A Staffordshire couple are among the first to have sold their home to the Government under a scheme to compensate people living on the route of the proposed high speed rail line.
Brian and Dorothy Hill have agreed a “six-figure sum” for Hunts Green Dairy Farm, near Tamworth, in a deal which will give hope to thousands who face seeing the value of properties and businesses wiped out.
The couple, who are in their 60s, were not on the direct line of the route and it was not due to cross their land but their solicitor argued successfully that the farm was unlikely ever to be sold for a sum close to its market value.
The 10-acre farm with stables had been put on the market just months before the Government announced the route for the 250mph link between Birmingham and London.
Mr and Mrs Hill did not want to comment on the payout but their solicitor Jacqui Fulton said the couple were “shocked and distressed” to find that the route came within 100 metres of their land and 250 metres of their house.
Contracts have been exchanged and the house and land will change hands within weeks for the full market value, said Mrs Fulton.
The Birmingham Post can reveal that the Government has already paid £13.8m for just 20 homes and businesses on or close to the route – even though there is no guarantee that the £30 billion project will ever go ahead.
A further 65 applications have been rejected and a further 30 are being considered by the Department for Transport (DfT).
Mrs Fulton, who runs Tamworth-based Equine Law, said it had been harder for many claimants to prove that they qualify for the Exceptional Hardship Scheme (EHS) than was anticipated.
“It has proved a lot harder and some people have been flatly rejected,” she added. “But I hope that this case will give homeowners some encouragement.
"Mr and Mrs Hill were worried that they could end up in this house and be blighted by high speed trains until the day they died. They are extremely relieved. It is people in exactly their situation who the scheme is aimed at but it does appear incredibly difficult to fulfil the criteria.”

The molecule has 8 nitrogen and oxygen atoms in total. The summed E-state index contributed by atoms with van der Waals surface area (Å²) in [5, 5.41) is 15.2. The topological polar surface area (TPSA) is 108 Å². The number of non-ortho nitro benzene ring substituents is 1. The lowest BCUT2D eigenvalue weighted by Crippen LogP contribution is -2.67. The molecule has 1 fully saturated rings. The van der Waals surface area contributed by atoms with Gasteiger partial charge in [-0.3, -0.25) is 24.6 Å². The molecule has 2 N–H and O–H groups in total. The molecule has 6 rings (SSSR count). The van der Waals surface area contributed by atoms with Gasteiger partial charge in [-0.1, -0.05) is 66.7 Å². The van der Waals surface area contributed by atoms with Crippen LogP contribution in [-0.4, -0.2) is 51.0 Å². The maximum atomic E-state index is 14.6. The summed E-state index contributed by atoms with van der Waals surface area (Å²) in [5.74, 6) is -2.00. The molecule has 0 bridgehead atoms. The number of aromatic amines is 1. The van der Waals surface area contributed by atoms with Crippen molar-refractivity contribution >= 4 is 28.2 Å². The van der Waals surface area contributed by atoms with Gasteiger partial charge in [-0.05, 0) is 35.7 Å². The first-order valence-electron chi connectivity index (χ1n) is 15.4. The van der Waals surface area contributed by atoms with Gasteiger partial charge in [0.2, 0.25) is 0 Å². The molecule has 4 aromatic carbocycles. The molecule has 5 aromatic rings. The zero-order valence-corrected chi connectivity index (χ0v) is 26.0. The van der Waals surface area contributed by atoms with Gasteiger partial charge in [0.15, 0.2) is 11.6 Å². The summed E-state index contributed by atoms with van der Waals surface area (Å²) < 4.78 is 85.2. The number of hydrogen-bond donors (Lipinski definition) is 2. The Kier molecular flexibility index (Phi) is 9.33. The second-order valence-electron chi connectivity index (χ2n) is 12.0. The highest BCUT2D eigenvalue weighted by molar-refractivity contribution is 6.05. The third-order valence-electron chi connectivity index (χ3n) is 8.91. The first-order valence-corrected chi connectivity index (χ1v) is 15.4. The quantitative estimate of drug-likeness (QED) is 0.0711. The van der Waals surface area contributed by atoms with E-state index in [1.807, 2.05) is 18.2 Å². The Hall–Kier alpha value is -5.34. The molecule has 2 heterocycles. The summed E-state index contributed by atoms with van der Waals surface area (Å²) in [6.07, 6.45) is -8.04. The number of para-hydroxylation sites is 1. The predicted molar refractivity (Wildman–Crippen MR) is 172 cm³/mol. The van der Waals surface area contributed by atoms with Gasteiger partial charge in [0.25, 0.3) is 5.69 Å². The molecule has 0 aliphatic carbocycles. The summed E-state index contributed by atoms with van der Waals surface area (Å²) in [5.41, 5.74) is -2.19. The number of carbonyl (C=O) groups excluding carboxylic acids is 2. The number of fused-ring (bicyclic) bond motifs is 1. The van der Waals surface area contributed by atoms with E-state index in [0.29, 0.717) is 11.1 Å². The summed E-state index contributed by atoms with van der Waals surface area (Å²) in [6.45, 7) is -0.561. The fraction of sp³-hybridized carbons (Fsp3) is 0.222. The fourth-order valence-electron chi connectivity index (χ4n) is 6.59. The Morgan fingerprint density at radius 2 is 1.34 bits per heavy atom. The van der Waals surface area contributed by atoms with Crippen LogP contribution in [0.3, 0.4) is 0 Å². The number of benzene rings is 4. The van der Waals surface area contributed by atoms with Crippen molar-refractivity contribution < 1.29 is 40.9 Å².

The EHS was launched after the Government earmarked the likely route for the rail line between London and Birmingham last year. It is aimed at people who can prove that they would suffer financial hardship because of the announcement because they need to sell their houses in the near future.
Those who have no immediate requirement to leave but could find themselves directly on the path of the line are likely to have their homes bought in the future under compulsory purchase arrangements.
At least one home is known to have been sold and boarded up in the Warwickshire village of Burton Green.
High speed rail could be running as early as 2026 if the Government can defeat growing opposition to the plans in the Midlands and further south in the Chilterns and Buckinghamshire.
One farmer who said he would not accept an EHS payout was Gordon Davies, who owns Middleton Hall Farm, near to Tamworth, with brother Robert. The line would split the 265-acre farm in two.
The farm includes a new commercial development and a listed site of an ancient moat and woods where the remains of six family members have been scattered.
Mr Davies, aged 55, said: “My family have been here for 100 years and we plan to be here for another 100. We’re not about to accept a payout and leave and I don’t suggest that anybody should unless they have to.
"At the moment we are waiting to see what happens and we hope that the line won’t go ahead at all. We’ve put too much work in to the farm over several generations to turn our backs for any amount of money.”
Jerry Marshall, chairman of the Burton Green Stop HS2 action group, said he was aware that a resident on Hodgetts Lane in the village had sold his property because it has already been on the market when the route was identified.
Mr Marshall’s own house would need to be demolished to make way for a deep cutting which is planned to run through the middle of the quiet village, along the line of an old railway that was closed by Dr Richard Beeching in the 1960s.
But he said he had not applied under the EHS because he had been advised he would need to prove a pressing need to leave the area, such as a new job.
He said: “I know it would be quite futile for me to waste my time applying so I haven’t and if it does go ahead then the majority of people in Burton Green will be compensated by compulsory purchase orders.
"Our position is that we don’t believe there’s a business case for high speed rail and I suspect that eventually these houses will be sold back the public because this vanity project will never go ahead.”
The Department for Transport said there was no cap on the money that was available for payouts under the EHS. A consultation on the route is expected to be launched later this month.